Businesses need help. Many are turning to outside partners for expertise creating localized experiences. But they need to vet their partners carefully, asking questions such as:

  • What style guides do they use for creating content in local languages? How often are those style guides updated?
  • How well does the localization partner keep up with changing customs, such as Gen Z idioms, as well as ephemeral content such as trending hashtags on TikTok? How agile and adaptive is the localization partner?
  • How well does the localization partner apply technology such as artificial intelligence to monitor fast-changing digital behavior globally and locally?
  • How diverse and global is the pool of subject matter experts used by the localization partner? What subject matter expertise do they possess?

Businesses are discovering that their localization partners are coming up short. The level of quality varies dramatically from one partner to the next.

To provide a consistently highly quality experience for global brands, Centific has acted: the launch of Dragonfly.

A Resource for Global Brands

Dragonfly is an intelligent enterprise solution that enables businesses to gather local market, persona-based insights on your global customer experience while simultaneously delivering ROI data on your globalization and marketing investments.

Fueled by OneForma, our proprietary global talent platform, Dragonfly leverages more than 700,000 users in 200+ markets to assess a company’s brand at scale. Dragonfly empowers businesses to:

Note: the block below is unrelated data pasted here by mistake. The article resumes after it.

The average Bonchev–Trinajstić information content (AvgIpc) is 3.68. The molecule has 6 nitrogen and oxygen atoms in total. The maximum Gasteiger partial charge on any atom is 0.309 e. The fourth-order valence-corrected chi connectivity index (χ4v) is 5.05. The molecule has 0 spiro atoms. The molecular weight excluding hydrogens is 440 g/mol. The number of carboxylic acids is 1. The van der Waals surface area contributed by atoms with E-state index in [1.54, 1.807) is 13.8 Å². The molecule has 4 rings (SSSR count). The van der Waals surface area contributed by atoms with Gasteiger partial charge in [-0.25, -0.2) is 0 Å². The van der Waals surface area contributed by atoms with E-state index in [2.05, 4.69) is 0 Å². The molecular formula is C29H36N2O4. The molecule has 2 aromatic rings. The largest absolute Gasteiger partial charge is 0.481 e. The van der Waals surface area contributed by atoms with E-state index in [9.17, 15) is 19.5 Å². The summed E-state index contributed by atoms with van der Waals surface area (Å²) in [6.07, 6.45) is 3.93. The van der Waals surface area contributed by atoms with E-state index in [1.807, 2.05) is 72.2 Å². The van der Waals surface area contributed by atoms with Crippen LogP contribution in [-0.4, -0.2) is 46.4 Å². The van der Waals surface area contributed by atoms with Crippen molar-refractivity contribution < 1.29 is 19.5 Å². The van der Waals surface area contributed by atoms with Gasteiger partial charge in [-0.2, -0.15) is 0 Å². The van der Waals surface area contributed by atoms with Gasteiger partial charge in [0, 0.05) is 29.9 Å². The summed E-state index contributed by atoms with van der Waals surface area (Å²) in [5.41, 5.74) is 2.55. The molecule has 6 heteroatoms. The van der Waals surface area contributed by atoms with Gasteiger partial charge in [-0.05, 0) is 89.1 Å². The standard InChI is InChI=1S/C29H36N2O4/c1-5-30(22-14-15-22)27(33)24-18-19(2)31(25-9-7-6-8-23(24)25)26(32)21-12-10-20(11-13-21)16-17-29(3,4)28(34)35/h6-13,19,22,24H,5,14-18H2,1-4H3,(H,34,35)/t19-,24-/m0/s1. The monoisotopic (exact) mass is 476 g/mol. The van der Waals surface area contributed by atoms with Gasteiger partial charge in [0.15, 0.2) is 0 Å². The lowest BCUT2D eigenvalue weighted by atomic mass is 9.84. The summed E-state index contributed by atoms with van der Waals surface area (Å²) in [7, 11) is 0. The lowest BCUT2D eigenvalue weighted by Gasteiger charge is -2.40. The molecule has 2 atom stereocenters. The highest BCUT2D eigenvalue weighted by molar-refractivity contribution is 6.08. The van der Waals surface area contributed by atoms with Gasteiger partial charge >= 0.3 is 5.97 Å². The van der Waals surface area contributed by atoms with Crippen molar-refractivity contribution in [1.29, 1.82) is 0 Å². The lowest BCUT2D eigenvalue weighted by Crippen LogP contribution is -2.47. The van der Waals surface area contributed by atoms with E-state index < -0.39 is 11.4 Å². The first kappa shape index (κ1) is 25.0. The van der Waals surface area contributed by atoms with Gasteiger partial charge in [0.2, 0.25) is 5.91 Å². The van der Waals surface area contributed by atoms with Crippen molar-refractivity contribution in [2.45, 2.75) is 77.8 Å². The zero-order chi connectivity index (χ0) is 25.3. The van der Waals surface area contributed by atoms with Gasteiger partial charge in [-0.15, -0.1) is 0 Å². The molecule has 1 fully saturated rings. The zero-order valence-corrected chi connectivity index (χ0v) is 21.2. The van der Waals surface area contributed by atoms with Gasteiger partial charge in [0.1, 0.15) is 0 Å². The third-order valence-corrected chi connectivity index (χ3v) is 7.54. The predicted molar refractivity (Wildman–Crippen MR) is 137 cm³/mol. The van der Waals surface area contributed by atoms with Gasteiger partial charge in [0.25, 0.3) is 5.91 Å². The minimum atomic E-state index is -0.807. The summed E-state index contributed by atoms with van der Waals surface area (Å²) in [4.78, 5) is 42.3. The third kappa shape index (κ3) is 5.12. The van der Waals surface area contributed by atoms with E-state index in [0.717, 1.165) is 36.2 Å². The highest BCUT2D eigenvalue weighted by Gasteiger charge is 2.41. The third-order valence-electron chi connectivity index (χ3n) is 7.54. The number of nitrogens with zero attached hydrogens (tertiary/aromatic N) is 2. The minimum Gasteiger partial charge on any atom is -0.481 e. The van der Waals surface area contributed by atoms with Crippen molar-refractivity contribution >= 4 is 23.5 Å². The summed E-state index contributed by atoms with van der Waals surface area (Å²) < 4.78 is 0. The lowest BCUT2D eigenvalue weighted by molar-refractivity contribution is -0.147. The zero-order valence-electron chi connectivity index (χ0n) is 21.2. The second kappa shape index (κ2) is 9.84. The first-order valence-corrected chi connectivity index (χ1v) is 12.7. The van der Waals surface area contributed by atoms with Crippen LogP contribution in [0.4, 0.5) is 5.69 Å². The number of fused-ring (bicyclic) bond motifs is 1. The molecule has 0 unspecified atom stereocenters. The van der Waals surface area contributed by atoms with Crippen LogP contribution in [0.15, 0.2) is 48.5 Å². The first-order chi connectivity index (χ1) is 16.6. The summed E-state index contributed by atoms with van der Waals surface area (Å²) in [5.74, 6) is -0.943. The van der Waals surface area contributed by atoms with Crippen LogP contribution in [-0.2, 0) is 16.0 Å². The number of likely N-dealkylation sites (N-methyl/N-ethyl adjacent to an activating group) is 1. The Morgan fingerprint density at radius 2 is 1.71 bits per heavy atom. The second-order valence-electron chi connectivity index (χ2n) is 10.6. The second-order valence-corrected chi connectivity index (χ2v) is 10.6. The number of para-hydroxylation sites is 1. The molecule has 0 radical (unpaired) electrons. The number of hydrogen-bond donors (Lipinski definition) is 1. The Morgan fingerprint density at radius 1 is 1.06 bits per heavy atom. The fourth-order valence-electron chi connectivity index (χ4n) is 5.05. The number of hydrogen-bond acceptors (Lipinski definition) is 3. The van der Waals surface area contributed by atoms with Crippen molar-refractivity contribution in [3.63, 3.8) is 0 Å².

• Enable or expand international access to their brands.
  • Build deep, meaningful connections with customers, regardless of location.
  • Improve local conversion rates.
  • Scale product usability for new markets.
  • Increase inclusivity through language accessibility.
  • Unlock access to in-market resources and support.
  • Improve the bottom line.

Dragonfly uses an intuitive interface to help global brand managers quickly and cost-efficiently understand the global customer experience of their platform, digital product, or content.

By connecting a business’s content to its platform, Dragonfly helps global businesses understand and manage the questions, domains, user personas, and markets/languages the business is targeting. With Dragonfly, a business can launch assessments in selected areas, and receive custom insights and reports detailing how they stack up with competitors, and ways to improve the customer experience locally.

As noted, we recently helped a business improve its app experience in Japan, which is an example of Dragonfly in action. Another recent example: a global technology company wanted to get a sense of how well one of its products (a content platform) was performing with its customer experience in different markets. We ran the client’s content through OneForma as well as their competitors’ and gave them a comparison score for each market. This led to various changes to how they presented content in their purchasing experience.

Contact Centific

Traditional ways of adapting products for local markets aren’t working. Relying on human judgment on the ground is not a scalable approach. But technology needs direction from people. Dragonfly combines the best of both worlds. Contact us to learn more.

Jonas Ryberg
Chief Globalization Officer, Centific